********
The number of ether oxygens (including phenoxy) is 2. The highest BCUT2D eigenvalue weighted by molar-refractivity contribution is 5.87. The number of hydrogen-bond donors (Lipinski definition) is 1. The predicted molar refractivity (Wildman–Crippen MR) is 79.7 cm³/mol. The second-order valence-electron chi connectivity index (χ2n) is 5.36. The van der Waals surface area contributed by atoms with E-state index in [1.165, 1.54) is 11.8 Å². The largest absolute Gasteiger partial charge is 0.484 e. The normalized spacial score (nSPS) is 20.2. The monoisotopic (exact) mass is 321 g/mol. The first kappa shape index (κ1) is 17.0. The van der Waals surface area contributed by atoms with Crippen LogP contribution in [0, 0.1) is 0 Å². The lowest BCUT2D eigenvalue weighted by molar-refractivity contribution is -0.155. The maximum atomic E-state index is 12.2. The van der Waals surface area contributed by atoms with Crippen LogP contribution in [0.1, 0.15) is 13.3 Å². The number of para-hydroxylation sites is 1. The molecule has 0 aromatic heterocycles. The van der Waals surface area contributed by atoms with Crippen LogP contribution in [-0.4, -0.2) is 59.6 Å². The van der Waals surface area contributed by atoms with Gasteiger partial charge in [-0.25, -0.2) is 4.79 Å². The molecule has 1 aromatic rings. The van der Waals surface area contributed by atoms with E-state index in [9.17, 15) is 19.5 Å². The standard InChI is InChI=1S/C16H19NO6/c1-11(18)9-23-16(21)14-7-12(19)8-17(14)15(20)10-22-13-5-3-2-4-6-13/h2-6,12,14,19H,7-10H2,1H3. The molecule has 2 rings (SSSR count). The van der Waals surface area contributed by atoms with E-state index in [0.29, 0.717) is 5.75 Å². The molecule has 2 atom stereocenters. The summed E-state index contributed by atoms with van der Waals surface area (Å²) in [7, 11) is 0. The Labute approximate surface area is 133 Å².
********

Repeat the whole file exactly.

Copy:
The number of ether oxygens (including phenoxy) is 2. The highest BCUT2D eigenvalue weighted by molar-refractivity contribution is 5.87. The number of hydrogen-bond donors (Lipinski definition) is 1. The predicted molar refractivity (Wildman–Crippen MR) is 79.7 cm³/mol. The second-order valence-electron chi connectivity index (χ2n) is 5.36. The van der Waals surface area contributed by atoms with E-state index in [1.165, 1.54) is 11.8 Å². The largest absolute Gasteiger partial charge is 0.484 e. The normalized spacial score (nSPS) is 20.2. The monoisotopic (exact) mass is 321 g/mol. The first kappa shape index (κ1) is 17.0. The van der Waals surface area contributed by atoms with Crippen LogP contribution in [0, 0.1) is 0 Å². The lowest BCUT2D eigenvalue weighted by molar-refractivity contribution is -0.155. The maximum atomic E-state index is 12.2. The van der Waals surface area contributed by atoms with Crippen LogP contribution in [0.1, 0.15) is 13.3 Å². The number of para-hydroxylation sites is 1. The molecule has 0 aromatic heterocycles. The van der Waals surface area contributed by atoms with Crippen LogP contribution in [-0.4, -0.2) is 59.6 Å². The van der Waals surface area contributed by atoms with Gasteiger partial charge in [-0.25, -0.2) is 4.79 Å². The molecule has 1 aromatic rings. The van der Waals surface area contributed by atoms with E-state index in [9.17, 15) is 19.5 Å². The standard InChI is InChI=1S/C16H19NO6/c1-11(18)9-23-16(21)14-7-12(19)8-17(14)15(20)10-22-13-5-3-2-4-6-13/h2-6,12,14,19H,7-10H2,1H3. The molecule has 2 rings (SSSR count). The van der Waals surface area contributed by atoms with E-state index in [0.29, 0.717) is 5.75 Å². The molecule has 2 atom stereocenters. The summed E-state index contributed by atoms with van der Waals surface area (Å²) in [7, 11) is 0. The Labute approximate surface area is 133 Å².